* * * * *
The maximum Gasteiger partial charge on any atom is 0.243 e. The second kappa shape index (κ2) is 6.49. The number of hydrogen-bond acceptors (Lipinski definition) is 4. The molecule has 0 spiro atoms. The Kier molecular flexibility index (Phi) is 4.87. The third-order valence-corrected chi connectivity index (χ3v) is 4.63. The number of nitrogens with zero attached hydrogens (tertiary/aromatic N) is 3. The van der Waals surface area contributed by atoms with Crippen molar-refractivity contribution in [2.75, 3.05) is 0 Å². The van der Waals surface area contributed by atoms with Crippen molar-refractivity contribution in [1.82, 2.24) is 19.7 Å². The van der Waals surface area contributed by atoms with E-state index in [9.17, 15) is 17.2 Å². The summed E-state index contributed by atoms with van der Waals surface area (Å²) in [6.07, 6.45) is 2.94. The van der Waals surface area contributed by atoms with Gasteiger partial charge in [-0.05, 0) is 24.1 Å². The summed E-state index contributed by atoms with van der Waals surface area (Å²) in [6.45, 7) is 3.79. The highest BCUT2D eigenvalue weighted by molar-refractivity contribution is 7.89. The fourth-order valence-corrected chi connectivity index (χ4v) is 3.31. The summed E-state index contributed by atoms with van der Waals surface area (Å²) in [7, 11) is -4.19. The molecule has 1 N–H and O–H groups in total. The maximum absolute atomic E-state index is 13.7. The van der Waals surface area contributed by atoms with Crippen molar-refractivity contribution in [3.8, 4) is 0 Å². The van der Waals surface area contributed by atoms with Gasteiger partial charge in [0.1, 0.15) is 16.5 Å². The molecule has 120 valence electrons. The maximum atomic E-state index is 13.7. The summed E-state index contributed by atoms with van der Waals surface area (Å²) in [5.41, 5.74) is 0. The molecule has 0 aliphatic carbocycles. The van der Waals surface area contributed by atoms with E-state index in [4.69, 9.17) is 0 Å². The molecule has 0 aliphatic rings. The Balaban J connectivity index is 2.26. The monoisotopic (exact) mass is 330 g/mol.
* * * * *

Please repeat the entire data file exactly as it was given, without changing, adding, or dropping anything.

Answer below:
The maximum Gasteiger partial charge on any atom is 0.243 e. The second kappa shape index (κ2) is 6.49. The number of hydrogen-bond acceptors (Lipinski definition) is 4. The molecule has 0 spiro atoms. The Kier molecular flexibility index (Phi) is 4.87. The third-order valence-corrected chi connectivity index (χ3v) is 4.63. The number of nitrogens with zero attached hydrogens (tertiary/aromatic N) is 3. The van der Waals surface area contributed by atoms with Crippen molar-refractivity contribution in [2.75, 3.05) is 0 Å². The van der Waals surface area contributed by atoms with Crippen molar-refractivity contribution in [1.82, 2.24) is 19.7 Å². The van der Waals surface area contributed by atoms with E-state index in [9.17, 15) is 17.2 Å². The summed E-state index contributed by atoms with van der Waals surface area (Å²) in [6.07, 6.45) is 2.94. The van der Waals surface area contributed by atoms with Gasteiger partial charge in [-0.05, 0) is 24.1 Å². The summed E-state index contributed by atoms with van der Waals surface area (Å²) in [6.45, 7) is 3.79. The highest BCUT2D eigenvalue weighted by molar-refractivity contribution is 7.89. The fourth-order valence-corrected chi connectivity index (χ4v) is 3.31. The summed E-state index contributed by atoms with van der Waals surface area (Å²) in [7, 11) is -4.19. The molecule has 1 N–H and O–H groups in total. The maximum absolute atomic E-state index is 13.7. The van der Waals surface area contributed by atoms with Crippen molar-refractivity contribution in [3.8, 4) is 0 Å². The van der Waals surface area contributed by atoms with Gasteiger partial charge in [0.1, 0.15) is 16.5 Å². The molecule has 120 valence electrons. The maximum atomic E-state index is 13.7. The summed E-state index contributed by atoms with van der Waals surface area (Å²) in [5.41, 5.74) is 0. The molecule has 0 aliphatic carbocycles. The van der Waals surface area contributed by atoms with E-state index in [4.69, 9.17) is 0 Å². The molecule has 0 aliphatic rings. The Balaban J connectivity index is 2.26. The monoisotopic (exact) mass is 330 g/mol.